Welcome to another edition of Music Meter Monday, where we profile bands who are tearing up the MTV Music Meter charts. This week, we caught up with The Babies, a band composed of members of Woods and Vivian Girls who recently released its sophomore album, Our House On The Hill.
The last time we spoke with The Babies, they dropped by OMA HQ to film a WTF Wednesday episode in which singer Kevin Morby showed us his father’s Facebook page. James Morby is apparently his son’s biggest fan, and often posts updates about his bands’ various successes. Well, we’re guessing Papa is pretty proud of his son’s — and bandmade Cassie Ramone’s — new album, a tighter, more lyrically lush followup to the band’s lovely self-titled debut.
We caught up with Morby to talk about the album, as well as Third Eye Blind and the Wild Wild West — naturally. Check out our Q&A below:
So I usually like to start off by asking bands what their earliest musical memory is — what stuck with you and made you think, ‘This is what I want to do?’
I have a very specific answer for that question, which is when I was probably seven or eight, my sister had ordered some — like out of a mailing order catalogue — CDs and one of them was that first Third Eye Blind record. That self-titled one. She ordered that one and that first Robyn record. So I got my hands on that Third Eye Blind record and that’s when I always cite for becoming obsessed with music. It was the first album I ever had. I became really, really obsessed with that album and I remember vividly thinking that I wanted to play music after hearing that record.
What was your favorite song on that album?
I think… ‘How’s It Gonna Be’ really moved me. I like ‘Graduate’ a lot. I liked the hits — ‘Semi-Charmed Life.’ ‘Jumper’ is also really good — the other single. I remember being blown away by the fact that I liked every song. I loved everything about it.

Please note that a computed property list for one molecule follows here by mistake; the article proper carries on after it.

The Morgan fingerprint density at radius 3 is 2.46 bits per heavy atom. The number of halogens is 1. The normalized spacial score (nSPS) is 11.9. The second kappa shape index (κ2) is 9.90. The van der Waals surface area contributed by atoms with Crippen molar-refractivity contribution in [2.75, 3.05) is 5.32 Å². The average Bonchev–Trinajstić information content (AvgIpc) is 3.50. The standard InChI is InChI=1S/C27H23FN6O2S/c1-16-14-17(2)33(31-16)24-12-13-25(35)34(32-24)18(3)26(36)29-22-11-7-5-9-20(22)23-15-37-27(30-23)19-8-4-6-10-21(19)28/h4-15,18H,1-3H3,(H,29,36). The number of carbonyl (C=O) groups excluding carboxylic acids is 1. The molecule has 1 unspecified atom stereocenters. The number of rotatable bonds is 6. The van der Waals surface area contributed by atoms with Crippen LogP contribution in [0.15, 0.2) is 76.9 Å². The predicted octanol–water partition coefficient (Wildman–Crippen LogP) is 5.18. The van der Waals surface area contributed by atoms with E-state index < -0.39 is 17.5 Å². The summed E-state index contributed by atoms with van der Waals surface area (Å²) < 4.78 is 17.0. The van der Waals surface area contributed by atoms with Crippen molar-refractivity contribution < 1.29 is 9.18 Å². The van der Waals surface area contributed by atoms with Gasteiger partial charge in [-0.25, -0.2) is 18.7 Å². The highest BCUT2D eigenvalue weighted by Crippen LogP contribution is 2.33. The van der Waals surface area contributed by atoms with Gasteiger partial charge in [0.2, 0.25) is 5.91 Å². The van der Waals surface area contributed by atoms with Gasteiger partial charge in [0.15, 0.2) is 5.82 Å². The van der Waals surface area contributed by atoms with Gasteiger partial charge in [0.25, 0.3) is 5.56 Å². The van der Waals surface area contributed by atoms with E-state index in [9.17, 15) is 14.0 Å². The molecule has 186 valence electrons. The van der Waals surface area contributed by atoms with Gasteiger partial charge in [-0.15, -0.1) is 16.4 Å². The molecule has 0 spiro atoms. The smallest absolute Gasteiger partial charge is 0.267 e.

But you obviously haven’t modeled your sound on Third Eye Blind.
No, not at all. But what’s funny is that I read something recently that compared my voice to his [Stephan Jenkins], which obviously isn’t true at all.
So speaking of your voice — on this record, it’s a lot more out in the open. Not as shrouded in sound. Was that a specific decision that you guys made?
I think that it has to do with natural progression and evolution of us being a band. We wanted to go into a proper studio rather than record it at home, which we had gotten pretty used to doing. Our friend Rob Barbato, who produced and recorded the record — he’s just kind of a sound nerd, so a lot of that’s him. But, yeah, we wanted it to definitely jump out more and not be really buried under anything.
I’ve seen a lot of people asking you the lo-fi question in interviews. Whether you think of yourself as a lo-fi band. Whether you think this record is less lo-fi than the last.
It’s not like a super hi-fi record or anything, it’s just not the same fidelity as our last record.
And you recorded and wrote it in L.A. rather than Brooklyn? What effect did that have on the songwriting process?
I don’t think it affected the subject matter, but I really like L.A. because it’s a lot calmer than Brooklyn and I can get a lot more done. So it was a bunch of ideas that I had taken out of Brooklyn into Los Angeles, and then had the time and space to work on it there. So L.A. just basically allowed me the time and space. But it was all stuff I had laid the foundation for in Brooklyn.